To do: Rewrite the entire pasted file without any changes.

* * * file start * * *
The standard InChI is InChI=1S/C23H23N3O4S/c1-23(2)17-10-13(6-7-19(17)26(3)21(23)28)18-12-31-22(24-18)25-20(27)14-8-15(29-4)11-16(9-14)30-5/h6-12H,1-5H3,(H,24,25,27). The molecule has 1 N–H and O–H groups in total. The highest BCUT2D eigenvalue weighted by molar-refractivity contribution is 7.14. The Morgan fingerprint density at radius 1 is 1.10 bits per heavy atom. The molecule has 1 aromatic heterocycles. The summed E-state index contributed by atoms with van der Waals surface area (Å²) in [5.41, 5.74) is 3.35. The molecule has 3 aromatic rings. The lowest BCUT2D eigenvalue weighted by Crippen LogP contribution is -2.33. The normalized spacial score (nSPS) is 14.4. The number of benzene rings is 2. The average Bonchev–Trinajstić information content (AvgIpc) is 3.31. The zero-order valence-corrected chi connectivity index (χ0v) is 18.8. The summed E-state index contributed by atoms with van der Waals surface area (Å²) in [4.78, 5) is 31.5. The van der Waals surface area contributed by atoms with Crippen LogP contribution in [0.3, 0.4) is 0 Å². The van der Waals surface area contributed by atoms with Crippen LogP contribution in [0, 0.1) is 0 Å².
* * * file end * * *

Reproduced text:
The standard InChI is InChI=1S/C23H23N3O4S/c1-23(2)17-10-13(6-7-19(17)26(3)21(23)28)18-12-31-22(24-18)25-20(27)14-8-15(29-4)11-16(9-14)30-5/h6-12H,1-5H3,(H,24,25,27). The molecule has 1 N–H and O–H groups in total. The highest BCUT2D eigenvalue weighted by molar-refractivity contribution is 7.14. The Morgan fingerprint density at radius 1 is 1.10 bits per heavy atom. The molecule has 1 aromatic heterocycles. The summed E-state index contributed by atoms with van der Waals surface area (Å²) in [5.41, 5.74) is 3.35. The molecule has 3 aromatic rings. The lowest BCUT2D eigenvalue weighted by Crippen LogP contribution is -2.33. The normalized spacial score (nSPS) is 14.4. The number of benzene rings is 2. The average Bonchev–Trinajstić information content (AvgIpc) is 3.31. The zero-order valence-corrected chi connectivity index (χ0v) is 18.8. The summed E-state index contributed by atoms with van der Waals surface area (Å²) in [4.78, 5) is 31.5. The van der Waals surface area contributed by atoms with Crippen LogP contribution in [0.3, 0.4) is 0 Å². The van der Waals surface area contributed by atoms with Crippen LogP contribution in [0, 0.1) is 0 Å².